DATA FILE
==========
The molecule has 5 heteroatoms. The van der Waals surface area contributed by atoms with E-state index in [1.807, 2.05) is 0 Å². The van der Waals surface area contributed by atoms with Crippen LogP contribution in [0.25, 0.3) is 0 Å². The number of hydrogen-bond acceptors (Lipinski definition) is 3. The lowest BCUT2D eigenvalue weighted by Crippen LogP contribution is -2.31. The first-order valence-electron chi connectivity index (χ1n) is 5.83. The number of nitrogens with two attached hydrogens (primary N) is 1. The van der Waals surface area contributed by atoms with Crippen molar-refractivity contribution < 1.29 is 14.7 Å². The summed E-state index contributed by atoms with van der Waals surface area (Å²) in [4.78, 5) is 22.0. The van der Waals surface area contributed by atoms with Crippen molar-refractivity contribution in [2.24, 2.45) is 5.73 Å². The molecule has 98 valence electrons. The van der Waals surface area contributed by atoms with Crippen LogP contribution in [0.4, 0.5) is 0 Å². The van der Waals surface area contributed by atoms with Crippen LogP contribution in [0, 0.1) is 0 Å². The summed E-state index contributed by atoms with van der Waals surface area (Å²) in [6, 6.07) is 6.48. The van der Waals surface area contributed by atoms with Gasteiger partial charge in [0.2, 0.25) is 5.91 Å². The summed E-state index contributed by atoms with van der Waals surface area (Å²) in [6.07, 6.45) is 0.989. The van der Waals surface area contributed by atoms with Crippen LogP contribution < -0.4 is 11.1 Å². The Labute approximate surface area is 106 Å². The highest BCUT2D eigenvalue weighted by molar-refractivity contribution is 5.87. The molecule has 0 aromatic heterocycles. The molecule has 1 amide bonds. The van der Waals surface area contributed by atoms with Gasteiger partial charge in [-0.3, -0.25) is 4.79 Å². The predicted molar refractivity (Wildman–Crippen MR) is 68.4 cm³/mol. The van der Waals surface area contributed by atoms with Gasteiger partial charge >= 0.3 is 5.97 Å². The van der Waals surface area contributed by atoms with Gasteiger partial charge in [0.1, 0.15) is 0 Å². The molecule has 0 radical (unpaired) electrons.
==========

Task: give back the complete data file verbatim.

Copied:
The molecule has 5 heteroatoms. The van der Waals surface area contributed by atoms with E-state index in [1.807, 2.05) is 0 Å². The van der Waals surface area contributed by atoms with Crippen LogP contribution in [0.25, 0.3) is 0 Å². The number of hydrogen-bond acceptors (Lipinski definition) is 3. The lowest BCUT2D eigenvalue weighted by Crippen LogP contribution is -2.31. The first-order valence-electron chi connectivity index (χ1n) is 5.83. The number of nitrogens with two attached hydrogens (primary N) is 1. The van der Waals surface area contributed by atoms with Crippen molar-refractivity contribution < 1.29 is 14.7 Å². The summed E-state index contributed by atoms with van der Waals surface area (Å²) in [4.78, 5) is 22.0. The van der Waals surface area contributed by atoms with Crippen molar-refractivity contribution in [2.24, 2.45) is 5.73 Å². The molecule has 98 valence electrons. The van der Waals surface area contributed by atoms with Crippen LogP contribution in [0.4, 0.5) is 0 Å². The van der Waals surface area contributed by atoms with Crippen LogP contribution in [0, 0.1) is 0 Å². The summed E-state index contributed by atoms with van der Waals surface area (Å²) in [6, 6.07) is 6.48. The van der Waals surface area contributed by atoms with Gasteiger partial charge in [0.2, 0.25) is 5.91 Å². The summed E-state index contributed by atoms with van der Waals surface area (Å²) in [6.07, 6.45) is 0.989. The van der Waals surface area contributed by atoms with Crippen LogP contribution < -0.4 is 11.1 Å². The Labute approximate surface area is 106 Å². The highest BCUT2D eigenvalue weighted by molar-refractivity contribution is 5.87. The molecule has 0 aromatic heterocycles. The molecule has 1 amide bonds. The van der Waals surface area contributed by atoms with Gasteiger partial charge in [-0.3, -0.25) is 4.79 Å². The predicted molar refractivity (Wildman–Crippen MR) is 68.4 cm³/mol. The van der Waals surface area contributed by atoms with Gasteiger partial charge >= 0.3 is 5.97 Å². The van der Waals surface area contributed by atoms with Gasteiger partial charge in [0.1, 0.15) is 0 Å². The molecule has 0 radical (unpaired) electrons.